Doctor of Philosophy (PhD)
First Advisor's Name
Joshua D. Hutcheson
First Advisor's Committee Title
Second Advisor's Name
Second Advisor's Committee Title
Third Advisor's Name
Third Advisor's Committee Title
Fourth Advisor's Name
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Fifth Advisor's Name
Fifth Advisor's Committee Title
Cardiovascular calcification, Bisphosphonate, Vascular smooth muscle cell, Caveolin-1, Chronic kidney disease, Epidermal growth factor receptor, bone mineralization
Date of Defense
Cardiovascular diseases represent the global leading cause of morbidity and mortality. Cardiovascular calcification is the most significant predictor of cardiovascular events, but no therapeutic options exist to prevent or treat mineral formation in the vasculature. The presence of bone-like mineral increases cardiac work required to move blood through systemic circulation and can lead to mechanical stress in atherosclerotic plaques, promoting plaque rupture events that cause heart attacks. Clinical trials correlated bisphosphonates (BiPs), common anti-osteoporosis pharmaceuticals, with contradicting cardiovascular outcomes. Here, we demonstrated the importance of treatment timing in BiP-induced mineral disruption or promotion. We showed that BiPs can alter morphological features of calcifications within the atherosclerotic plaque of hyperlipidemic mice, which may affect plaque rupture risk.
Osteogenic differentiation of resident vascular smooth muscle cells (VSMCs) and release of calcifying extracellular vesicles (EVs) mediate cardiovascular calcification, which imitates bone mineralization by osteoblasts. Formation of calcifying EVs by VSMCs requires caveolin-1 (CAV1), a scaffolding membrane protein. Targeting cellular mechanisms that involve CAV1 may represent ideal strategies to develop therapeutics for cardiovascular calcification.
We studied the effect of inhibiting several upstream and downstream molecules that are involved in CAV1 activation and trafficking. Interestingly, we showed that altering CAV1 trafficking does not negatively impact physiological mineralization of osteoblasts. We concluded that despite shared mineralization characteristics, the mechanism(s) of bone and vascular calcification is/are distinct.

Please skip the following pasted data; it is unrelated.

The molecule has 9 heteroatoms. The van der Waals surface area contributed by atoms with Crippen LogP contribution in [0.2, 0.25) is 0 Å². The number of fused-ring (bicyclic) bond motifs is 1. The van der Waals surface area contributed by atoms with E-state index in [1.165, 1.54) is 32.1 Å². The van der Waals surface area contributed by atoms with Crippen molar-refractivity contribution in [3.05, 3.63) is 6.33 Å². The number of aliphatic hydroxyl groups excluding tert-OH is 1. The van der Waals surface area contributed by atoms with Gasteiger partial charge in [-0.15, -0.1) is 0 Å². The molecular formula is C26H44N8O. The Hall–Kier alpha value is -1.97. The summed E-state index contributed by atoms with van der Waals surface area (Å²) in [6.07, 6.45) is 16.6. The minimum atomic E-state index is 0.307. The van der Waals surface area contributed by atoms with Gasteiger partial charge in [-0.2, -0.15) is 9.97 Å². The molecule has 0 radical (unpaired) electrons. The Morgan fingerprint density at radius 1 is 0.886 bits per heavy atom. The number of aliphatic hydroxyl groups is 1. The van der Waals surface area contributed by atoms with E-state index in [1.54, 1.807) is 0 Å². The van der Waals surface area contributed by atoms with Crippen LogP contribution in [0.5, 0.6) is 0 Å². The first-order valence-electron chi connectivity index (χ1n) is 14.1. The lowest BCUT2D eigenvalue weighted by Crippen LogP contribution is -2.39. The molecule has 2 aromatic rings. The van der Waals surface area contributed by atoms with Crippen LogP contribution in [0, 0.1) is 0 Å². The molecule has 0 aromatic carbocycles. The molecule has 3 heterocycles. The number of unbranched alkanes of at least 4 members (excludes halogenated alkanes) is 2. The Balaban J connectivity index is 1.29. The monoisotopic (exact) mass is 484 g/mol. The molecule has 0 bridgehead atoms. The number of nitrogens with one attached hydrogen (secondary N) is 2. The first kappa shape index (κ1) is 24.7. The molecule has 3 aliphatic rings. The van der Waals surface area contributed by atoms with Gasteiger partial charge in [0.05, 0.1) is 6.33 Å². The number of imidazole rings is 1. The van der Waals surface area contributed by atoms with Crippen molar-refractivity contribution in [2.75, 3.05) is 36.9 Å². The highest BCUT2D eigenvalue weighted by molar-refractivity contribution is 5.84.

Furthermore, we demonstrated that epidermal growth factor receptor (EGFR) inhibition prevents vascular calcification by mitigating the biogenesis of calcifying EVs. We showed that EGFR inhibition reduces the release of pro-calcific CAV1-positive EVs and prevents calcification in osteogenic VSMC cultures and in chronic kidney disease mice fed a high-phosphate diet. EGFR inhibitors are clinically approved and widely used in cancer therapies and may represent an appropriate strategy to treat vascular calcification.
Previously Published In
Nik, Amirala Bakhshian, Hooi Hooi Ng, Patrick Sun, Francesco Iacoviello, Paul R. Shearing, Sergio Bertazzo, Deniel Mero, Bohdan B. Khomtchouk, and Joshua D. Hutcheson. "Epidermal Growth Factor Receptor Inhibition Prevents Caveolin-1-dependent Calcifying Extracellular Vesicle Biogenesis." bioRxiv (2021).
Bakhshian Nik, Amirala, Joshua D. Hutcheson, and Elena Aikawa. "Extracellular vesicles as mediators of cardiovascular calcification." Frontiers in cardiovascular medicine 4 (2017): 78.
Bakhshiannik, Amirala, "Therapeutic Approaches to Alter Mineral Formation and Growth in Vascular Calcification" (2022). FIU Electronic Theses and Dissertations. 4932.
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